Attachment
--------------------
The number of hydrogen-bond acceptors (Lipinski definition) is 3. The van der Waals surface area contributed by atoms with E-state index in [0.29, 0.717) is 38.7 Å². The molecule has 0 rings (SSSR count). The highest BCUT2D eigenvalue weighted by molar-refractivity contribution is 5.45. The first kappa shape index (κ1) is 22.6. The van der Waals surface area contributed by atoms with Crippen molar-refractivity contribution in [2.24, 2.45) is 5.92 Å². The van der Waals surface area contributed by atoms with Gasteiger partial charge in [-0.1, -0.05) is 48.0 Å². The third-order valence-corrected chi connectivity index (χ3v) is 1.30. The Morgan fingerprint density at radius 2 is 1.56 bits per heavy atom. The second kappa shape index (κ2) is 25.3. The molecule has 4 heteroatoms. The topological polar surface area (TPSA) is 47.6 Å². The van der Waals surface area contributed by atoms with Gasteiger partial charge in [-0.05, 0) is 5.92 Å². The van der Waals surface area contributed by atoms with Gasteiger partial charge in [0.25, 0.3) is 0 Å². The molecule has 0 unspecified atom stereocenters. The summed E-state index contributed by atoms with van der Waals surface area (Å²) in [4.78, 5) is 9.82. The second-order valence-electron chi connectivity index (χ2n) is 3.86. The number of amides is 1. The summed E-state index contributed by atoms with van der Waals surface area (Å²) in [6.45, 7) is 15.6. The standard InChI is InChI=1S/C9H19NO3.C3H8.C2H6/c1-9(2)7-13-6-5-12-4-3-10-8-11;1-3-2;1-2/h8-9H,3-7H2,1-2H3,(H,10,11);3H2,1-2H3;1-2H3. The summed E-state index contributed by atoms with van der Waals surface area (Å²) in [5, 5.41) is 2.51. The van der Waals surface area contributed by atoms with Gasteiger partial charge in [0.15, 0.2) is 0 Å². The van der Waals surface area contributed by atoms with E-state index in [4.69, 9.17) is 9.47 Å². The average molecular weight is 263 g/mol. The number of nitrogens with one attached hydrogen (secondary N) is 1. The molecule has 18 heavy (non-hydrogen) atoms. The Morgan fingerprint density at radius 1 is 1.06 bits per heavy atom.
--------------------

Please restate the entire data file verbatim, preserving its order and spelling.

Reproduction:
The number of hydrogen-bond acceptors (Lipinski definition) is 3. The van der Waals surface area contributed by atoms with E-state index in [0.29, 0.717) is 38.7 Å². The molecule has 0 rings (SSSR count). The highest BCUT2D eigenvalue weighted by molar-refractivity contribution is 5.45. The first kappa shape index (κ1) is 22.6. The van der Waals surface area contributed by atoms with Crippen molar-refractivity contribution in [2.24, 2.45) is 5.92 Å². The van der Waals surface area contributed by atoms with Gasteiger partial charge in [-0.1, -0.05) is 48.0 Å². The third-order valence-corrected chi connectivity index (χ3v) is 1.30. The Morgan fingerprint density at radius 2 is 1.56 bits per heavy atom. The second kappa shape index (κ2) is 25.3. The molecule has 4 heteroatoms. The topological polar surface area (TPSA) is 47.6 Å². The van der Waals surface area contributed by atoms with Gasteiger partial charge in [-0.05, 0) is 5.92 Å². The van der Waals surface area contributed by atoms with Gasteiger partial charge in [0.25, 0.3) is 0 Å². The molecule has 0 unspecified atom stereocenters. The summed E-state index contributed by atoms with van der Waals surface area (Å²) in [4.78, 5) is 9.82. The second-order valence-electron chi connectivity index (χ2n) is 3.86. The number of amides is 1. The summed E-state index contributed by atoms with van der Waals surface area (Å²) in [6.45, 7) is 15.6. The standard InChI is InChI=1S/C9H19NO3.C3H8.C2H6/c1-9(2)7-13-6-5-12-4-3-10-8-11;1-3-2;1-2/h8-9H,3-7H2,1-2H3,(H,10,11);3H2,1-2H3;1-2H3. The summed E-state index contributed by atoms with van der Waals surface area (Å²) in [5, 5.41) is 2.51. The van der Waals surface area contributed by atoms with Gasteiger partial charge in [0.15, 0.2) is 0 Å². The van der Waals surface area contributed by atoms with E-state index in [4.69, 9.17) is 9.47 Å². The average molecular weight is 263 g/mol. The number of nitrogens with one attached hydrogen (secondary N) is 1. The molecule has 18 heavy (non-hydrogen) atoms. The Morgan fingerprint density at radius 1 is 1.06 bits per heavy atom.